12.47pm: The bridge at Lostwithiel is in danger of collapse, says YouTube user MatConnolley with this video to back up the claim: A good time to bring in the Institution of Civil Engineers. Its flooding expert David Balmfort emailed this: Extreme events like this also serve as a reminder of how vulnerable our critical infrastructure is… It is vital that even in these austere times we continue to invest in protecting and maintaining critical infrastructure to reduce the risk of system failure and ensure we are better protected against future crises. The situation in Cornwall is another reminder of how ill-prepared we are to deal with the increased risk of flooding in future. We need to urgently make our communities more flood resilient, adopting a preventative approach rather than the traditional and unsustainable ‘defend at all odds’ approach. In light of hefty cuts to Defra’s budget, this will require innovative thinking about alternatives that deliver long-term, low cost solutions. There is no time for complacency, climate change means flooding is set to become more frequent in the future and with one in six homes at risk, we must be prepared to cope with it. 12.43pm: These floods come almost exactly a year after record breaking rainfall in Cumbria, our environment editor John Vidal reports.
The 316.4mm (12.45 inches) of rain that fell at Seathwaite Farm, Borrowdale, on November 19 last year was by some way Britain’s heaviest recorded rainfall over 24 hours and statistically a once-in-1,800 year downpour, government scientists said today.
“It was very rare indeed, an extreme event of international significance”, said Jamie Hannaford, a scientist at the Centre for Ecology and Hydrology. “What fell in 24 hours in the lake district then was about half what you get in a whole year at somewhere like Gatwick, near London”.
New research into the frequency of such storms shows that the prolonged rain over northwest England and southern Scotland that week led to many rivers doubling their previous highest-ever peak flows. Records were set at 17 river monitoring stations.
12.39pm: The RNLI is sending volunteers and two inflatable rescue boats to Cornwall.
4 Typhoon Haiyan – Philippines Considered one of the strongest storms ever to make landfall, Typhoon Haiyan tore through the central Philippines November 8, killing nearly 6,000 people and displacing more than 3.6 million.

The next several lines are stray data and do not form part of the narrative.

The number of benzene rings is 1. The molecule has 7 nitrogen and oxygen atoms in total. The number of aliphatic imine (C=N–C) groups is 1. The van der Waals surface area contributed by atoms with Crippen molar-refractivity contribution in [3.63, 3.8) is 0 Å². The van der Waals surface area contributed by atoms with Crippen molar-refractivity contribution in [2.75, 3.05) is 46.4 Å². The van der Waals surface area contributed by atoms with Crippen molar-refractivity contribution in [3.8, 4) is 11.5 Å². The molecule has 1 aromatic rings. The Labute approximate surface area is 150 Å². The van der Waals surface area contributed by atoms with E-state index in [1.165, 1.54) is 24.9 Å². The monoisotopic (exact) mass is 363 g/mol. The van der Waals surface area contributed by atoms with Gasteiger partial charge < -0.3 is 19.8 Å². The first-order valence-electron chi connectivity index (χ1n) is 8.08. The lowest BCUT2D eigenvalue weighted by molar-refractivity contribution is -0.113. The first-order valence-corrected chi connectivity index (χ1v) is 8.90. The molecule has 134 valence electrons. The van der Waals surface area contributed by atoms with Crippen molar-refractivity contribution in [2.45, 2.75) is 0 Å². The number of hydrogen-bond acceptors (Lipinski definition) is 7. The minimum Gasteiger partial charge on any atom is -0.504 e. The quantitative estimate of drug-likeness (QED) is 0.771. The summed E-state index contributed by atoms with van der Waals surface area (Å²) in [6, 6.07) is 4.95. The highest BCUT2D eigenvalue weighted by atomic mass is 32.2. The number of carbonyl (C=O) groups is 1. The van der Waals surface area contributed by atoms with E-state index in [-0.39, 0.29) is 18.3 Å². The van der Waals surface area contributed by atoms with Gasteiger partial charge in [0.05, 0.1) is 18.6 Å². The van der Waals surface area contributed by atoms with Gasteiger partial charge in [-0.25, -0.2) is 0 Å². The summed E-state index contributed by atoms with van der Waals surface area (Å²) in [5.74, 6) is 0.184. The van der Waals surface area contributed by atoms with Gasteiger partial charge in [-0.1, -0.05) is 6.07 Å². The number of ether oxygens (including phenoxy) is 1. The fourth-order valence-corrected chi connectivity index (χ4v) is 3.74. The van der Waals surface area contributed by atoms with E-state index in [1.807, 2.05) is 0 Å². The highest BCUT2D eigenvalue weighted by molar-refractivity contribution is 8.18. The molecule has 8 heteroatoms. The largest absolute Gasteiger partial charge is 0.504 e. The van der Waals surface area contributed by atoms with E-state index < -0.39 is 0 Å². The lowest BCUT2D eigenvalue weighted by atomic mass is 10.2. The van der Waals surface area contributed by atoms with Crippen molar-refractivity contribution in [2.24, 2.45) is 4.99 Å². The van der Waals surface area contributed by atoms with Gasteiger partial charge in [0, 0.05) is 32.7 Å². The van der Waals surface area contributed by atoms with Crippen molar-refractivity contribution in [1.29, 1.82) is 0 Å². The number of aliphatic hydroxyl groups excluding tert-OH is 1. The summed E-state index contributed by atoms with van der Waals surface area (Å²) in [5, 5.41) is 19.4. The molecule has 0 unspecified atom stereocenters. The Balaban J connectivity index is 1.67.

The 13-foot storm surge and up to 235-mph wind gusts largely wiped out coastal cities and destroyed much of the region’s infrastructure, such as roads, water and sanitation systems, and telecommunications lines.
“When you look at the mountains, they look bare and stripped of all vegetation,” Aaron Aspi, a World Vision communications officer, told ABC Radio on November 11 from northern Cebu.
Within one month of the storm, World Vision had reached almost 150,000 people with emergency food, shelter, medical attention, and other assistance. It is preparing long-term efforts to help people in as many as 80,000 households in the disaster-prone country get back on their feet.
5 Typhoon Phailin – India The strongest cyclone to hit India in 14 years, Typhoon Phailin affected the livelihoods of more than 13 million people in the country’s northeast.
Heavy rains and more than 150-mph winds brought widespread devastation. But fewer than 50 people died in the mid-October storm. Governments and aid organizations credited improved disaster preparedness and the early evacuation of about 1 million of the most vulnerable residents along the coast.
As Phailin approached, World Vision staff had provided megaphones, life jackets, flashlights, and ropes to community leaders, enabling them to warn residents and organize quickly. In the aftermath, the organization distributed emergency food and other supplies to families in Brahmapur, in Odisha state.
6 Hurricanes Manuel and Ingrid – Mexico Two separate storms overwhelmed western Mexico with rain in September, triggering widespread flooding and landslides. More than 200,000 people were affected in Guerrero state alone. In Acapulco, five feet of mud overtook vehicles and destroyed homes.
World Vision staff provided families in the Xochistlahuaca and Santa Catarina River communities in Guerrero with food, blankets, and tarps. In the long term, we will provide clean water, sanitation kits, and construction materials to help families rebuild their homes.
We will also operate Child-Friendly Spaces, where children have a safe place to learn, play, and receive counseling.
7 Earthquake – Central Visayas, Philippines Just three weeks before Typhoon Haiyan hit Central Visayas, a magnitude-7.2 earthquake rocked the same region, killing 222 people, displacing 350,000, and damaging or destroying about 73,000 buildings. Thousands of displaced or homeless quake survivors still had not found adequate shelter before Haiyan blew through.
World Vision provided affected families with food and basic household supplies in the days after the quake.
8 Tornadoes – United States A massive tornado, packing 200-mph winds, raked a 12-mile path through the Oklahoma City area May 20, destroying homes and severely damaging two elementary schools. The twister killed 24 people, ABC News reported.
The week before, as many as 10 tornadoes touched down in North Texas, killing six.
In response to the dual disasters, World Vision provided more than 15,000 affected people with emergency food kits, hygiene kits, cleanup kits, and blankets. Its mobile Teacher Resource Center supplied 156 teachers to serve 2,300 students at four schools in devastated Oklahoma neighborhoods.